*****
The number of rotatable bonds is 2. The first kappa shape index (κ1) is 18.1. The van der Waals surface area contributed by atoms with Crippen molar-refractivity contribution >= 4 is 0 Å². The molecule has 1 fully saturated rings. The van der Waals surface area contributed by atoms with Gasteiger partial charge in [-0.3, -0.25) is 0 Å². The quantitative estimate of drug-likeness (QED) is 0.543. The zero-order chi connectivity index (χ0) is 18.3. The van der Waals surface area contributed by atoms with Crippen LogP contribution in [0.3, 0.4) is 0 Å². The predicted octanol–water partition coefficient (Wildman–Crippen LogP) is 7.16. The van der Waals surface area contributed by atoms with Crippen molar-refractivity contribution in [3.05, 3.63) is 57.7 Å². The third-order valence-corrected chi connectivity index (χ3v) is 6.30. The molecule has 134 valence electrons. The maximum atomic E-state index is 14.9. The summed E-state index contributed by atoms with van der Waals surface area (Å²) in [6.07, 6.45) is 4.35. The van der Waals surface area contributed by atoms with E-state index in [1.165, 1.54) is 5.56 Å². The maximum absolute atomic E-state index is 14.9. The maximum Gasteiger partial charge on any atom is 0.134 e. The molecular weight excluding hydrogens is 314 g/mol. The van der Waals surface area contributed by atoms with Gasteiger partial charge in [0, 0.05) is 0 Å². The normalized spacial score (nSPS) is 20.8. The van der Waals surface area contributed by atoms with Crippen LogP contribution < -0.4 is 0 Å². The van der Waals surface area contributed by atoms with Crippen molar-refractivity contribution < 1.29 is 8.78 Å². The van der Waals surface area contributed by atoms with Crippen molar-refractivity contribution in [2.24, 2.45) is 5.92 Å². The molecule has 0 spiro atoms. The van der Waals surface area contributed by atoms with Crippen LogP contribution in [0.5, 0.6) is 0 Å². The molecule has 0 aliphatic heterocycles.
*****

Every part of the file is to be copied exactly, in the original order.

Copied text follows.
The number of rotatable bonds is 2. The first kappa shape index (κ1) is 18.1. The van der Waals surface area contributed by atoms with Crippen molar-refractivity contribution >= 4 is 0 Å². The molecule has 1 fully saturated rings. The van der Waals surface area contributed by atoms with Gasteiger partial charge in [-0.3, -0.25) is 0 Å². The quantitative estimate of drug-likeness (QED) is 0.543. The zero-order chi connectivity index (χ0) is 18.3. The van der Waals surface area contributed by atoms with Crippen LogP contribution in [0.3, 0.4) is 0 Å². The predicted octanol–water partition coefficient (Wildman–Crippen LogP) is 7.16. The van der Waals surface area contributed by atoms with Crippen molar-refractivity contribution in [3.05, 3.63) is 57.7 Å². The third-order valence-corrected chi connectivity index (χ3v) is 6.30. The molecule has 134 valence electrons. The maximum atomic E-state index is 14.9. The summed E-state index contributed by atoms with van der Waals surface area (Å²) in [6.07, 6.45) is 4.35. The van der Waals surface area contributed by atoms with E-state index in [1.165, 1.54) is 5.56 Å². The maximum absolute atomic E-state index is 14.9. The maximum Gasteiger partial charge on any atom is 0.134 e. The molecular weight excluding hydrogens is 314 g/mol. The van der Waals surface area contributed by atoms with Gasteiger partial charge in [0, 0.05) is 0 Å². The normalized spacial score (nSPS) is 20.8. The van der Waals surface area contributed by atoms with Crippen LogP contribution < -0.4 is 0 Å². The van der Waals surface area contributed by atoms with Crippen molar-refractivity contribution < 1.29 is 8.78 Å². The van der Waals surface area contributed by atoms with Crippen molar-refractivity contribution in [2.24, 2.45) is 5.92 Å². The molecule has 0 spiro atoms. The van der Waals surface area contributed by atoms with Crippen LogP contribution in [0.5, 0.6) is 0 Å². The molecule has 0 aliphatic heterocycles.